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Thursday, March 7, 2013

We See Both Sides of Work-At-Home Debate

Yahoo CEO Marissa Mayer probably knew she would be setting off a huge debate within her company when she essentially banned working from home.

But her move also ignited a global controversy about whether this would be a good move for any leader in a day when telecommuting has become established as a regular practice by thousands of companies in a variety of industries, not just in the digital world.

In fact, hard on the heels of Mayer's move at Yahoo, Best Buy made a similar decision to cut back on telecommuting for corporate employees in the Twin Cities. And surely many more companies might be re-examining this issue.

We can't quite agree on the merits of Mayer's move within Inward Strategic Consulting. What do you think? Comment on this blog post and let us know.

Some of us believe that Mayer's decision was the right thing to do, in order to build unity and a common vision of work. The only way for Mayer truly to fix Yahoo is to build a unified culture, which that company has lost over the years.

And rebuilding such a culture requires people interacting -- mixing and mingling and cooperating in the physical, real world, not just virtually.

Or is Mayer's move just a way for her to get rid of dead weight? We doubt she's that mischievous. Instead, she's a technology-oriented leader with a pressing agenda; it's incumbent upon her to improve things at Yahoo, fast; and no one is disputing the fact that a lot of Yahooians simply were playing hooky much of the day at home.

On the other hand, others at Inward, such as Yash Chitre, vice president, believes that Mayer made a mistake in bucking the trend in a world that is moving very rapidly into virtual collaboration. He cited the reaction of Richard Branson, founder of the Virgin Group, who said:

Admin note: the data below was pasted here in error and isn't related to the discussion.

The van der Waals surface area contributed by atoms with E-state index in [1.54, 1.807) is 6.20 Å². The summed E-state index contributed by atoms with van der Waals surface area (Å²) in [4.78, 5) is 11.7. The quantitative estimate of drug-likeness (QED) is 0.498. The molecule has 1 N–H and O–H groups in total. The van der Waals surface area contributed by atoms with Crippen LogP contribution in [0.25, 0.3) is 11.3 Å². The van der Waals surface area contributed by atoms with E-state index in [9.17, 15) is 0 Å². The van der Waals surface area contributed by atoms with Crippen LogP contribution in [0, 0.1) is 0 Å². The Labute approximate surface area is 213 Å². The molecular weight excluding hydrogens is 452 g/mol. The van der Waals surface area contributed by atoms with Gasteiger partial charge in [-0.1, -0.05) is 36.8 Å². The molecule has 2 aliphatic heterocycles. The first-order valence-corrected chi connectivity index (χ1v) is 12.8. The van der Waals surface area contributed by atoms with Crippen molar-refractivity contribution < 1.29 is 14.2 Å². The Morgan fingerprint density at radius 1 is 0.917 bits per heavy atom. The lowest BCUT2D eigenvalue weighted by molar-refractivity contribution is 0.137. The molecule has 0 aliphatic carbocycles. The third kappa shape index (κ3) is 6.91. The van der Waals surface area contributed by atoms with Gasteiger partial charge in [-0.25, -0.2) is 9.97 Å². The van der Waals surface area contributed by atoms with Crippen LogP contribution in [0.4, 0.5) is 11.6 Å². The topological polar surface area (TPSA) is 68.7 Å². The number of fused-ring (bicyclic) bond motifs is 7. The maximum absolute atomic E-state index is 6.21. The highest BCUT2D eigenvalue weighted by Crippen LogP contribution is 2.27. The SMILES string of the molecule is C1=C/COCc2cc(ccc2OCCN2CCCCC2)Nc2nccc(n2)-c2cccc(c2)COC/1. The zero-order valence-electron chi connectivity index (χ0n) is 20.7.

"If you provide the right technology to keep in touch, maintain regular communication, and get the right balance between remote and office working, people will be motivated to work responsibly, quickly and with high quality."

Yash believes that Mayer has compounded her error in the last couple of weeks by not responding to the broader discussion she has prompted, both within Yahoo and way beyond. Apparently she's hoping the whole thing soon will blow over.

"I have no issues with change," Yash says, "but just explain the why!"

What do you think?

1 comment:

Anonymous said...

Personally, I think Mayer has attempted to fix the symptom of the problem at Yahoo! rather than the root cause.

If there is a problem with the productivity of people working from home, it implies there is a much bigger underlying issue of a lack of employee engagement.

If Mayer wants to sustainably dig Yahoo! out of its' current situation, it needs to empower employees to help her do that by treating them like adults.

Of course, employees need to shoulder some of the responsibility for doing this if their burning platform is shrinking rapidly, but trying to impress shareholders at the cost of employee morale is likely to do more damage than good in the long run.

I, for one would not want to work at Yahoo! following this decision. I wonder how many current employees are starting to think the same way.